New Delhi: A mother's journey with her preterm baby is captured through budding artists in a series of artworks, which aim to raise awareness about problems faced by mothers and babies due to premature deliveries.
Titled "Voice of the Voiceless," the series held here recently is a collaboration between the Indian Foundation of Premature Babies (IFPB), Abbott India and the JJ School of Arts in Mumbai.
"India has about 4.2 million babies who are born premature every year. There is a lack of infrastructure in the country to give proper facilities to these babies. The challenge is to ensure that once the preterm baby is saved, they continue to have a quality life without any disability or problem in their health," says Dr Lata Bhat who heads the Department of Neonatology at Fortis Hospital.
Prematurity is said to be a leading cause of neonatal mortality and morbidity in India. About 6 million babies are born preterm or premature globally in which one fourth is contributed by India alone. Preterm babies are those babies who are born before completing the full term of 40 weeks.
They are vulnerable to birth defects such as hearing disability, disruptive vision and cerebral palsy.
Bhat says, the idea of the exhibition was to create awareness amongst mothers since "the pain, trauma and shock of delivering a preterm neonate for a mother are immense with the baby facing problems like visual impairment, hearing impairment, and low IQ level."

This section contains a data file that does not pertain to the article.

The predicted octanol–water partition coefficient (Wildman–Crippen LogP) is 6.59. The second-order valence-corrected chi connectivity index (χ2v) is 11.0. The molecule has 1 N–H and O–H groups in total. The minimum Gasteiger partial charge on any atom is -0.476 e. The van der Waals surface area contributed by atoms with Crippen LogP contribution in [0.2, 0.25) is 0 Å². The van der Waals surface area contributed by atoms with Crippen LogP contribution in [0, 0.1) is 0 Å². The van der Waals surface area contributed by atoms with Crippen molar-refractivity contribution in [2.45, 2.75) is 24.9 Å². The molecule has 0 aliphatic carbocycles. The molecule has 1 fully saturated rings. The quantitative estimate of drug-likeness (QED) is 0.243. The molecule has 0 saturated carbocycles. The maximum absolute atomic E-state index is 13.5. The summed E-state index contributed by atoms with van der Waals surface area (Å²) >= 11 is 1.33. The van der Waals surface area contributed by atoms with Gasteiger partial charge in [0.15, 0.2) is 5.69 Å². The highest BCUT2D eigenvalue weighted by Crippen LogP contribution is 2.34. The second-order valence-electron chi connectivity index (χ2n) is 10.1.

The exhibition comprises a series of 28 pictures depicting the seven stages of pregnancy
Each painting is accompanied with a description. For instance an artwork by Amol Ajit Khade portrays nine small feet painted on a clock which signifies the full term growth of the baby.
Artist Atul Bangal attempts to show the pain of separation that a mother has to go through when her premature child is sent to Neonatal Intensive Care Unit (NICU).
Pallavi Karvikar has painted an empty cradle to express the feeling of emptiness while Swapnil Ragade in her painting titled 'The White Bed' has shown that both life and death are in white dress with a crow representing a bad omen.
"We believe that art is the best form of expression to touch the human emotions and create awareness. It can strike a major chord with the masses. Rightly a picture speaks 1000 words," says Dr Bhat.
"Early intervention is the best way to keep a check on these problems. The campaign aims to create a liaison between the general public on social media," says the organisers.